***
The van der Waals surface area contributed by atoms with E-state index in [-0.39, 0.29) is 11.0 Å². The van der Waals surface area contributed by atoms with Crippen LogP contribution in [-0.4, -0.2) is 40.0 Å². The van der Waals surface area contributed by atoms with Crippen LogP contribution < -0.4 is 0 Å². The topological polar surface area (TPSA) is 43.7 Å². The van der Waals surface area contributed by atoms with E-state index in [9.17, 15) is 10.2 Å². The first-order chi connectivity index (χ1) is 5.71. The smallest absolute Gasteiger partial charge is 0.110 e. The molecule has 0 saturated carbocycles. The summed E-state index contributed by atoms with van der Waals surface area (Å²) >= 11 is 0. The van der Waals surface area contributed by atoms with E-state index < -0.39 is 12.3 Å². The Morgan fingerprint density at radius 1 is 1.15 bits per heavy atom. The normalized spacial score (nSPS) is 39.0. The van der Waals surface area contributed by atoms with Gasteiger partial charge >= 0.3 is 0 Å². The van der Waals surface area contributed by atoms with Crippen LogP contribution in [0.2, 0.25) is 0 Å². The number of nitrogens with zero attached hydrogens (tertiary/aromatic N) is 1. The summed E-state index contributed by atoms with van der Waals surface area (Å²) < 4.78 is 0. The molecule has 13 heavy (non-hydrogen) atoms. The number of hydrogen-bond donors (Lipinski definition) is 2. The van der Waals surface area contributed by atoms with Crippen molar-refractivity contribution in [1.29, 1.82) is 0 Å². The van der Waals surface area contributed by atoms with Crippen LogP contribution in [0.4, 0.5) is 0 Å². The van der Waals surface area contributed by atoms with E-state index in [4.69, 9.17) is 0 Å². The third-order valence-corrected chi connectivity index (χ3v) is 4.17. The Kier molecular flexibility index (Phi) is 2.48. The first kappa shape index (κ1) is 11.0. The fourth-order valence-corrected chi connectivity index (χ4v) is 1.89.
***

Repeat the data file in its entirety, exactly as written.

The van der Waals surface area contributed by atoms with E-state index in [-0.39, 0.29) is 11.0 Å². The van der Waals surface area contributed by atoms with Crippen LogP contribution in [-0.4, -0.2) is 40.0 Å². The van der Waals surface area contributed by atoms with Crippen LogP contribution < -0.4 is 0 Å². The topological polar surface area (TPSA) is 43.7 Å². The van der Waals surface area contributed by atoms with E-state index in [9.17, 15) is 10.2 Å². The first-order chi connectivity index (χ1) is 5.71. The smallest absolute Gasteiger partial charge is 0.110 e. The molecule has 0 saturated carbocycles. The summed E-state index contributed by atoms with van der Waals surface area (Å²) >= 11 is 0. The van der Waals surface area contributed by atoms with E-state index < -0.39 is 12.3 Å². The Morgan fingerprint density at radius 1 is 1.15 bits per heavy atom. The normalized spacial score (nSPS) is 39.0. The van der Waals surface area contributed by atoms with Gasteiger partial charge >= 0.3 is 0 Å². The van der Waals surface area contributed by atoms with Crippen LogP contribution in [0.2, 0.25) is 0 Å². The number of nitrogens with zero attached hydrogens (tertiary/aromatic N) is 1. The summed E-state index contributed by atoms with van der Waals surface area (Å²) < 4.78 is 0. The molecule has 13 heavy (non-hydrogen) atoms. The number of hydrogen-bond donors (Lipinski definition) is 2. The van der Waals surface area contributed by atoms with Crippen molar-refractivity contribution in [1.29, 1.82) is 0 Å². The van der Waals surface area contributed by atoms with Crippen LogP contribution in [0.4, 0.5) is 0 Å². The van der Waals surface area contributed by atoms with E-state index in [4.69, 9.17) is 0 Å². The third-order valence-corrected chi connectivity index (χ3v) is 4.17. The Kier molecular flexibility index (Phi) is 2.48. The first kappa shape index (κ1) is 11.0. The fourth-order valence-corrected chi connectivity index (χ4v) is 1.89.